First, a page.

While barely mentioned in the mainstream press or on cable-news, already there is a growing wave of wildcat strikes, self-organized labor actions, sick-outs, and work stoppages – much of it centered around the refusal to work in environments where workers may be exposed to the coronavirus.
If Trump is serious about forcing millions of other people back to work by Easter in mid-April, ensuring the death of potentially millions at the hands of the coronavirus, then calls for a general strike and potentially even broader revolutionary action will only continue to gain steam and popularity.
Here’s a roundup of what’s already gone down.
Work stoppages and wildcat strikes have broken out in several auto industry factories, as workers demand an end to the spread of coronavirus in their workplaces. The revolt began on March 12th, when:
Workers at the Fiat Chrysler Windsor Assembly Plant downed tools [on March 12th] over concerns about the spread of coronavirus at their plant and after learning that a worker at the FCA Kokomo Transmission Plant in the United States was diagnosed with the potentially deadly disease.
Workers at Fiat Chrysler’s Sterling Heights (SHAP) and Jefferson North (JNAP) assembly plants in Metro Detroit took matters into their own hands last night and this morning and forced a shutdown of production to halt the spread of coronavirus.
The work stoppages began at Sterling Heights last night, only hours after the United Auto Workers and the Detroit automakers reached a rotten deal to keep plants open and operating during the global pandemic…The same day, scores of workers at the Lear Seating plant in Hammond, Indiana refused to work, forcing the shutdown of the parts factory and the nearby Chicago Assembly Plant.
[On March 18th], workers on SHAP’s first shift followed suit, staged a sit-in and refused to touch vehicles rolling down the line once their shift began. Because hundreds of people handle the vehicles in rapid succession on the assembly line, they are a major potential source of transmission for the virus. Management again sent workers home and canceled the second shift today. “This is awe-inspiring,” one young SHAP worker [stated], referring to the workers’ action to force the closure of the plant.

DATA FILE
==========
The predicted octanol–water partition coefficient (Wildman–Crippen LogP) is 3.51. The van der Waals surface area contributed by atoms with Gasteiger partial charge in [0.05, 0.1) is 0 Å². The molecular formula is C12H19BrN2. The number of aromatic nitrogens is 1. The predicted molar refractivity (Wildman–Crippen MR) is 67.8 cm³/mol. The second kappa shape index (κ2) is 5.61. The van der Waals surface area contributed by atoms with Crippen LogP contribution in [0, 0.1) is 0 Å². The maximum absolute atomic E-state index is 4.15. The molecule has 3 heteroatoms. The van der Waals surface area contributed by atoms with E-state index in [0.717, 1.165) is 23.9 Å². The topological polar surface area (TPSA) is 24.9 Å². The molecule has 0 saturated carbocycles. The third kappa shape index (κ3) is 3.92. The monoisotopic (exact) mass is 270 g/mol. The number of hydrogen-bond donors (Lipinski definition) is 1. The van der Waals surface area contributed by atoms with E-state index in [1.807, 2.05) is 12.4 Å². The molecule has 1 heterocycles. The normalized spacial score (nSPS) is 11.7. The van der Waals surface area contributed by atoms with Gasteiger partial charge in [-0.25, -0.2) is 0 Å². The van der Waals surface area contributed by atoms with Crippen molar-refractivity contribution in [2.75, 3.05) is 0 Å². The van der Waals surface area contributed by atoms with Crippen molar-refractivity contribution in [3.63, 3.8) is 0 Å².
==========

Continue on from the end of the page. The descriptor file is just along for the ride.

Workers at Dundee Engine Plant in Ann Arbor and Toledo North Assembly followed suit with their own job actions shortly afterward. Shifts at Warren Truck Assembly and Ford’s Michigan Assembly have also been sent home.
A Facebook Live video from Toledo showed dozens of furious workers crowded around Local 12 Vice President Brian Sims, demanding that the plant be shut down, who then retreats through the back door yelling at workers to “calm down.”
In an interview with Labor Notes, one auto worker stated:
The UAW should be actually fighting for us to get off of work. The union and the company care more about making trucks than about everybody’s health. I feel like they aren’t going to do anything unless we take action. We have got to band together. They can’t fire us all.
In Georgia, several dozen Perdue workers at a poultry plant of about 600, walked off the job on March 23rd over growing anger at low pay and concerns surrounding the spread of the coronavirus at a time of increased production and workload. In media interviews, those involved in the wildcat strike explained how the company sees them as expendable. According to one report:
Approximately 50 employees at the Perdue Farm plant near Perry, Georgia, walked out March 23 saying they didn’t feel safe in the plant because of the coronavirus, according to WMAZ in Georgia.
Workers say they don’t feel safe working around others who could have potentially been exposed to COVID-19, according to WMAZ. They add that they feel Perdue isn’t doing enough to keep employees safe and isn’t sanitizing their workspaces.
On March 18th, Amazon warehouse workers in Queens staged a wildcat strike after management attempted to push them back to work following a one day shutdown of a facility after someone at the plant tested positive for coronavirus. According to one report:
Amazon warehouse workers at a processing facility in Queens, New York City, received a text from management: “We’re writing to let you know that a positive case of the coronavirus (COVID-19) was found at our facility today.” Amazon temporarily closed the facility the same day but quickly reopened on Thursday.
This news, and the decision by Amazon to reopen the facility, sparked outrage among the warehouse workers, who refused to work and ultimately caused the facility to shut down on Thursday night. In a video posted on social media by “Amazonians United NYC,” a worker voiced his anger.
“We know what you’re doing. We can see that there’s an absolute disregard for our lives. We don’t buy it anymore.” Another worker joined, saying: “It’s not possible that in four hours you’ve disinfected every package after you got a positive diagnosis.”